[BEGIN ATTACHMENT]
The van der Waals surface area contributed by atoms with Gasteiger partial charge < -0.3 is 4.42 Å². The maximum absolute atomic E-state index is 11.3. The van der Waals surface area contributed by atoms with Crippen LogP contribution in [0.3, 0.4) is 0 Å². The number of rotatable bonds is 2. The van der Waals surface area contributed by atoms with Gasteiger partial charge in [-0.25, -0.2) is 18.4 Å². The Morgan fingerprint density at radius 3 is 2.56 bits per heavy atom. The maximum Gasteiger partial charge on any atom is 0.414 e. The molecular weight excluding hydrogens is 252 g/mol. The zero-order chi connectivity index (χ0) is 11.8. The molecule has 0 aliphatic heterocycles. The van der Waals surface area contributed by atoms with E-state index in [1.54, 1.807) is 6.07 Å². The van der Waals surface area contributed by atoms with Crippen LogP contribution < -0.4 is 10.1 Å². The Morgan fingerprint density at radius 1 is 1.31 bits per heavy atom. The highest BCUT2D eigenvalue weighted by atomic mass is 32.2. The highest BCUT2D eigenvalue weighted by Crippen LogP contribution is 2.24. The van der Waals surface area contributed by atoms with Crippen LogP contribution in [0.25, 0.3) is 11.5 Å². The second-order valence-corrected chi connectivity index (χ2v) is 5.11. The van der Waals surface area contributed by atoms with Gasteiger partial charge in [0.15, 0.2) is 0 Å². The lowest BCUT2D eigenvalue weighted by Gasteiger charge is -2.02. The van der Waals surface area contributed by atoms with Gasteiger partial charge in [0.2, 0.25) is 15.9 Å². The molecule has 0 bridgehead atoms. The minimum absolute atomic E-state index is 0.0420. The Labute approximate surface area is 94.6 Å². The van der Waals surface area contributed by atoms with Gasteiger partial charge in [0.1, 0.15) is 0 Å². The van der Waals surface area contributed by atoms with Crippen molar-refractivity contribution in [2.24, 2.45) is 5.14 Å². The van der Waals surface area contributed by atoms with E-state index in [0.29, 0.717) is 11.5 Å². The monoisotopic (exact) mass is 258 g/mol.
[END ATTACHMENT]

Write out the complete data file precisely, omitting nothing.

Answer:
The van der Waals surface area contributed by atoms with Gasteiger partial charge < -0.3 is 4.42 Å². The maximum absolute atomic E-state index is 11.3. The van der Waals surface area contributed by atoms with Crippen LogP contribution in [0.3, 0.4) is 0 Å². The number of rotatable bonds is 2. The van der Waals surface area contributed by atoms with Gasteiger partial charge in [-0.25, -0.2) is 18.4 Å². The Morgan fingerprint density at radius 3 is 2.56 bits per heavy atom. The maximum Gasteiger partial charge on any atom is 0.414 e. The molecular weight excluding hydrogens is 252 g/mol. The zero-order chi connectivity index (χ0) is 11.8. The molecule has 0 aliphatic heterocycles. The van der Waals surface area contributed by atoms with E-state index in [1.54, 1.807) is 6.07 Å². The van der Waals surface area contributed by atoms with Crippen LogP contribution < -0.4 is 10.1 Å². The Morgan fingerprint density at radius 1 is 1.31 bits per heavy atom. The highest BCUT2D eigenvalue weighted by atomic mass is 32.2. The highest BCUT2D eigenvalue weighted by Crippen LogP contribution is 2.24. The van der Waals surface area contributed by atoms with Crippen LogP contribution in [0.25, 0.3) is 11.5 Å². The second-order valence-corrected chi connectivity index (χ2v) is 5.11. The van der Waals surface area contributed by atoms with Gasteiger partial charge in [0.15, 0.2) is 0 Å². The lowest BCUT2D eigenvalue weighted by Gasteiger charge is -2.02. The van der Waals surface area contributed by atoms with Gasteiger partial charge in [0.2, 0.25) is 15.9 Å². The molecule has 0 bridgehead atoms. The minimum absolute atomic E-state index is 0.0420. The Labute approximate surface area is 94.6 Å². The van der Waals surface area contributed by atoms with Gasteiger partial charge in [0.1, 0.15) is 0 Å². The van der Waals surface area contributed by atoms with Crippen molar-refractivity contribution in [2.24, 2.45) is 5.14 Å². The van der Waals surface area contributed by atoms with E-state index in [0.29, 0.717) is 11.5 Å². The monoisotopic (exact) mass is 258 g/mol.